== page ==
diamond geezer

 Sunday, May 28, 2023

The Chess Valley Walk is a fabulous 10 mile hike following a chalk stream through the lower ripples of the Chilterns.

It links Rickmansworth and Chesham so is easily accessible from London. It's well signposted throughout. It toys with the backside of Metroland but spends most of its time amid fields and meadows with one stunning panoramic ascent. It can get muddy but that's not a problem right now, plus the wildflowers are at their best as spring turns to summer. I first walked it in 2013 so that's where you'll find my proper bloggage, and then again in 2018 and 2023 so I guess it's become a periodic treat. I also had a particularly good reason to go back this year - thanks for asking Amanda - but we'll get to that when my reportage reaches the Herts/Bucks border.

Mile 1
Potential ramblers taking a photo of the CVW map on the wall outside Rickmansworth tube station, Coventry supporter with sky blue beard exiting the multi-storey and heading for Wembley, thank you for shopping at Waitrose, cyclist doing leg stretches in the park, cricket practice in the nets beyond the outfield, sparrow dangling a worm from its beak, Visitors 142 for 8, dogwalker dangling a green bag of terrier poo, chalk stream meandering lazily beside a grassy path, bright yellow water irises, occasional damselflies, notionally clear water, possibly as good as the Chess's chalk stream experience gets.

Mile 2
The rippling shallows where I used to come tiddler-fishing as a child, spotty dalmatian splashing in the stream by the wooden footbridge, little egret taking off, beardy father with pushchair discussing football with his neckbraced dad, wire fence because most of the upcoming stream is private, heron flapping low across a nettly meadow and landing in a tree by the bee hives, Glen Chess, Loudwater Lane, the upmarketest estate in Metroland, Timberdene Private Property, long narrow path between enormous detached back gardens, young couple with stray blossom in their hair.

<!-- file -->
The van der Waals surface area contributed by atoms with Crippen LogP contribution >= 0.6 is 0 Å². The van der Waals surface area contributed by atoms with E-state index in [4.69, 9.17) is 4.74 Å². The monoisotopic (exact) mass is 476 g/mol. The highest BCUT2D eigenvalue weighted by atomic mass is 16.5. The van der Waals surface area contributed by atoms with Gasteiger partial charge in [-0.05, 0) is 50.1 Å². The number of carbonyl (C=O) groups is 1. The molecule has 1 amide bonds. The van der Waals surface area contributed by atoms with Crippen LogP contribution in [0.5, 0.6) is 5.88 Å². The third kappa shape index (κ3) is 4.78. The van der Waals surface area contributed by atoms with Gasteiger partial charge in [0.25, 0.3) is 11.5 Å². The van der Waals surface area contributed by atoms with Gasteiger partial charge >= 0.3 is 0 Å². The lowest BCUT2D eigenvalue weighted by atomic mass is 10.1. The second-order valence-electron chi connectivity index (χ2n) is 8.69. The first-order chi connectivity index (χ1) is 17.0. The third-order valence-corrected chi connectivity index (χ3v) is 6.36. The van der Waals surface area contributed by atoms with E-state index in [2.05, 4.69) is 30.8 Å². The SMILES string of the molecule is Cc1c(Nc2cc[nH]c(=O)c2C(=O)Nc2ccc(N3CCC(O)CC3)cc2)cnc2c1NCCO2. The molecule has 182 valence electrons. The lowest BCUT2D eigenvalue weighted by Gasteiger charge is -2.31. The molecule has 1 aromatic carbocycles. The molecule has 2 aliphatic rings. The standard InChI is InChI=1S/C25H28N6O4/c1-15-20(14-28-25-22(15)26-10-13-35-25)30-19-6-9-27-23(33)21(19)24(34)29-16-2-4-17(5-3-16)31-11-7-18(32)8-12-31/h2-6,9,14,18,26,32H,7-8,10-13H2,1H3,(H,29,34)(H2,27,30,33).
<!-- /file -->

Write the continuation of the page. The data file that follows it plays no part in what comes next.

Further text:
Mile 3
Troutstream Way, houses with names instead of numbers, sculpted giraffe peering over the back fence beside some child's mega-treehouse, buttercuppy paddocks, masked horse wearing zebra print with only its legs and tail showing, tennis balls on the posts of an electric fence, small blue butterfly, fingerpost, long tedious passageway along the side of a motorway embankment, 'get in lane' sign for M25 J18, the Tropical Marine Centre (formerly Solesbridge Mill Water Gardens), bridge across eight-lane orbital, traction engine on a trailer, we haven't seen the river for a very long time.

Mile 4
Chorleywood House Estate Local Nature Reserve, you are now entering the Chilterns AONB, lively meadow, reappearance of the dogwalkers, stately pines, the whiff of freshly-applied suncream, reappearance of the Chess - broad and languid and pebble-bottomed, large dog launching repeatedly into the shallows to retrieve a thick stick, wooden footbridge (the sole crossing of the Chess before mile nine), low boardwalk, sudden gasp of contoured countryside, rising field with yellow flowers at the bottom and white flowers at the top, break here for Sarratt's Cock Inn.

Mile 5
The meadow with the cattle in, 9th century lynchets, baby in sling on its first Chess Valley Walk, dead end lane populated by a handful of intermittent cottages, first dalliance with the Buckinghamshire border, narrow slab bridge across the stream, Campbell's Meadow (private, locked), a spider scuttling across the lane from one hedgerow to the other, display of wisteria, roadsign for Sarratt Bottom, finally we turn west, Valley Farm, sometimes-marshy field, first sighting of a red kite, lone alpaca, horses hiding in the shade, watercress delivery van, ford, oh hang on...